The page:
Saturday, January 28, 10AM – 5PM
State Fairgrounds, Raleigh
Our awesome Laura Greenhow is running the Outer Banks half marathon this weekend, and lots of the Healthy Heels staff will be there to cheer her on. If you’re also headed out for a 13.1 or 26.2 mile run by the beach, have fun! For the rest of us, here’s what’s happening on the home front:
Chapel Hill is a great place to call home, and UNC students help keep it that way! In that spirit, here are some tips on following the law, keeping your home pretty, and becoming the most popular neighbor around, whether you live on campus or off.
Share the love. Got a care package of freshly baked deliciousness from home? Walk down the hall and offer some to your neighbors. You’ll be the most popular one on the floor.
Learn something new. If you spot someone from your floor toting a yoga mat or carrying a guitar case, ask about it. Whether it’s a hobby you share or something you’ve always wanted to learn, it’s a great chance to ask for advice or share tips.
Respect your shared home. Close quarters are great for making life-long friends. But they can also cause major conflicts. You and all your neighbors have the right to be safe, happy, and healthy in your space. So before you invite ten people over on Thursday night, blast Ke$ha tunes, practice your trumpet solo, or borrow your roommate’s iPod, ask if it’s okay. It should go without saying, but vandalism, theft, and putting others in danger are NOT okay, and will likely plant you in front of the Honor Court, if not the police.
Ask for help. Can’t figure out how to re-light the pilot light in the oven? Want to know the best way to build a charcoal fire for the grill? Your neighbors might be experts! They’ll probably be more than happy to help, and you can repay them with some oven-baked treats or an invitation to your cookout.
Learn the law. You are expected to keep your property free of trash and other debris and to avoid creating “nuisance noise” (see below). Alcohol is not allowed on public property, which includes streets and sidewalks around your house. If you’re under 21, possessing and consuming alcohol is still illegal everywhere (sorry). Find all town ordinances here.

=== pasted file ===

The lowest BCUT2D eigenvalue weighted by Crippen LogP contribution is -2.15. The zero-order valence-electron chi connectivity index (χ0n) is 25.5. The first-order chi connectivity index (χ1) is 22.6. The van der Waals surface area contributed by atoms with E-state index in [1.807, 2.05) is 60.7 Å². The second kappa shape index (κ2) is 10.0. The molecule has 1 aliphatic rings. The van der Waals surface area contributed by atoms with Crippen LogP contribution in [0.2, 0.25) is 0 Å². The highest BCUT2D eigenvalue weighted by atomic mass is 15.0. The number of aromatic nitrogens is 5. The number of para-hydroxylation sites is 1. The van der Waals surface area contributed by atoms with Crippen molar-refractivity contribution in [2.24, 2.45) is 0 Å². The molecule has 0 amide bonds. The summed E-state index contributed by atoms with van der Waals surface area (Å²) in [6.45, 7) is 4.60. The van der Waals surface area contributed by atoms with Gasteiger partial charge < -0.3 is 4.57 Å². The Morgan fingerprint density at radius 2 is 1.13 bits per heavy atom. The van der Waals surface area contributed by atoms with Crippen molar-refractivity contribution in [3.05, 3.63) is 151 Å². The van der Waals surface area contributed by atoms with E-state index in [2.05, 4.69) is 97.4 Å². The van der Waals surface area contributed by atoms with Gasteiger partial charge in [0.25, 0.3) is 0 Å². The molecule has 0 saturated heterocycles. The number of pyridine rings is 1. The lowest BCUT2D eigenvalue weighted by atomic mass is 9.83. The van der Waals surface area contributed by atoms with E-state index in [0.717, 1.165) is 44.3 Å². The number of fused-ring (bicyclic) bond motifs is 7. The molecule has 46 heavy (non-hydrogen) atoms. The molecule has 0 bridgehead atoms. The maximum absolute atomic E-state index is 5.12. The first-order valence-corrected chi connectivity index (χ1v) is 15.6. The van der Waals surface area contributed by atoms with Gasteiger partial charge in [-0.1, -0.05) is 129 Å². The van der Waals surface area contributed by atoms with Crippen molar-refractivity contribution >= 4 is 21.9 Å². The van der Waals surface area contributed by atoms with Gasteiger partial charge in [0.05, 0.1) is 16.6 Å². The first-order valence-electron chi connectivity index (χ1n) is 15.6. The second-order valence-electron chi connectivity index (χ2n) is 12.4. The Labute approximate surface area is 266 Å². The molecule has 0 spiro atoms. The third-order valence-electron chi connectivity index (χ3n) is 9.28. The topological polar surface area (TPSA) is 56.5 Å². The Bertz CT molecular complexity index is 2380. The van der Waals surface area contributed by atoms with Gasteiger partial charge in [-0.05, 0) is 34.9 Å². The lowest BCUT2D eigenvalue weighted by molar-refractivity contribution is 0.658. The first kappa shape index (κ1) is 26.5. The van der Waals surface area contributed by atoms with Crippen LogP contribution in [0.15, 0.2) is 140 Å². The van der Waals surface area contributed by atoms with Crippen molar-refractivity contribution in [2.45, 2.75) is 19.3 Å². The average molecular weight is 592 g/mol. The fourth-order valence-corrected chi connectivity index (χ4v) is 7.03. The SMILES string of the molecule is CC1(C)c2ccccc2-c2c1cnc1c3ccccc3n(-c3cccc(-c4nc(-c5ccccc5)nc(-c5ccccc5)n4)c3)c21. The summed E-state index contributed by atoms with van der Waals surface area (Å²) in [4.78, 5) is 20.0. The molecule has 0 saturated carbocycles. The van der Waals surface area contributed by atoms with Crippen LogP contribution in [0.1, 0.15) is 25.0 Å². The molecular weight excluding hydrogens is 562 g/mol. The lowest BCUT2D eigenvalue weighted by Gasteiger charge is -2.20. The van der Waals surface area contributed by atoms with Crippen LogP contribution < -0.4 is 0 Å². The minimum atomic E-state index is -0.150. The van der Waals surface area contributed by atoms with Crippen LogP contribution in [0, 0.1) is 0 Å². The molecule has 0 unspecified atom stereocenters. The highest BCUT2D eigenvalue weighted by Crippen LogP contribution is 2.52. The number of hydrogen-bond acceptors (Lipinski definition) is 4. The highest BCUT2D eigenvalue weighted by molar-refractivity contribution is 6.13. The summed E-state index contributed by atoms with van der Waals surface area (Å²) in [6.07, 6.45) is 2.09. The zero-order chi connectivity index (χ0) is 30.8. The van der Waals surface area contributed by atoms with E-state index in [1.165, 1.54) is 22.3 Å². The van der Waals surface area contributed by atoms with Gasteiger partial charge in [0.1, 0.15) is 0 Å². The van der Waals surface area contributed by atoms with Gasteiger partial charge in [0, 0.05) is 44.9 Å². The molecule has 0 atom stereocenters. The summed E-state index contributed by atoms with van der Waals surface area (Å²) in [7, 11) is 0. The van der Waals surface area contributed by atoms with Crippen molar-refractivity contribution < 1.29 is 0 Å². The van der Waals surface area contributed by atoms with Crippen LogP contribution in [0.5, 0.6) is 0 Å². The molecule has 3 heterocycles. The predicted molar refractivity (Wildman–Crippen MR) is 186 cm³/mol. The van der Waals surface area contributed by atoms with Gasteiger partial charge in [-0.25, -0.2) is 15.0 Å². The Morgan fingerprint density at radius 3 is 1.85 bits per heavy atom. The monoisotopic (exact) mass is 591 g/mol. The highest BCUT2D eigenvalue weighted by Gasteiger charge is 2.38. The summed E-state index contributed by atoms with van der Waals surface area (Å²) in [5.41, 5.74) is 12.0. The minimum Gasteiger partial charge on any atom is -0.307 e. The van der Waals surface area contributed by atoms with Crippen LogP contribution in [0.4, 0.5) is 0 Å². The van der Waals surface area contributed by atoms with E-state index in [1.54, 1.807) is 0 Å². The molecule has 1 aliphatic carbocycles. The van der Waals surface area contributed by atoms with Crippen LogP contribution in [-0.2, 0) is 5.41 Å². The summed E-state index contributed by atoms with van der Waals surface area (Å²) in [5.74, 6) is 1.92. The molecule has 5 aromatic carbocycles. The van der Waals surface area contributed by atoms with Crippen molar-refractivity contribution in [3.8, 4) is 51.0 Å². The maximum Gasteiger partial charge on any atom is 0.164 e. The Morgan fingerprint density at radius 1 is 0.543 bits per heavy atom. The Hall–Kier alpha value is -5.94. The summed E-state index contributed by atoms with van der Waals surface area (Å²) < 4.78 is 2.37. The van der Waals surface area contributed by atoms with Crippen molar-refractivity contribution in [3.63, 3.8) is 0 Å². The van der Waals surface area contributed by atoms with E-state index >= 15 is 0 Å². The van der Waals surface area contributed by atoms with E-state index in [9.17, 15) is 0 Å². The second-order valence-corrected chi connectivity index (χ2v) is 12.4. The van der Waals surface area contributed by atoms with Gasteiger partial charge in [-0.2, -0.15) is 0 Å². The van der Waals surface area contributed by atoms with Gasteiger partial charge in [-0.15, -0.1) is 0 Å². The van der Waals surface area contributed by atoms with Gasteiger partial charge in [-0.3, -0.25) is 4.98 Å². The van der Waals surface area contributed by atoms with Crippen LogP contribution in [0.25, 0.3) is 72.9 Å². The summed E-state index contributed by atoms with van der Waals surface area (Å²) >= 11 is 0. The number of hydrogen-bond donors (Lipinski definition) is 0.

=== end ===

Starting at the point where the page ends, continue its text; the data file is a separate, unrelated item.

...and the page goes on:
Keep it down. Your friends think you’re hilarious, but your neighbor with the 3-year-old might not, especially if you’re doing your stand-up comedy in the street at 2 AM. Shouting, whistling, playing amplified music, honking horns, and setting off fireworks (!) are just a few examples of nuisance noise that can get you in trouble with police.
Find more Good Neighbor tips from UNC here and here.
Two weeks later, recovery efforts are steadily moving forward, and there are lots of ways you can get involved. Volunteering is not only invaluable for the people you help, it’s great for your own health and well-being. (Check out The Health Benefits of Volunteering.)
1) Help friends and family in the disaster areas. If you have family or friends in the counties that FEMA has declared disaster areas,they can receive assistance from the federal government if they lost property or possessions that are not covered by insurance. Help them sort through the paperwork at http://www.fema.gov/assistance/index.shtm.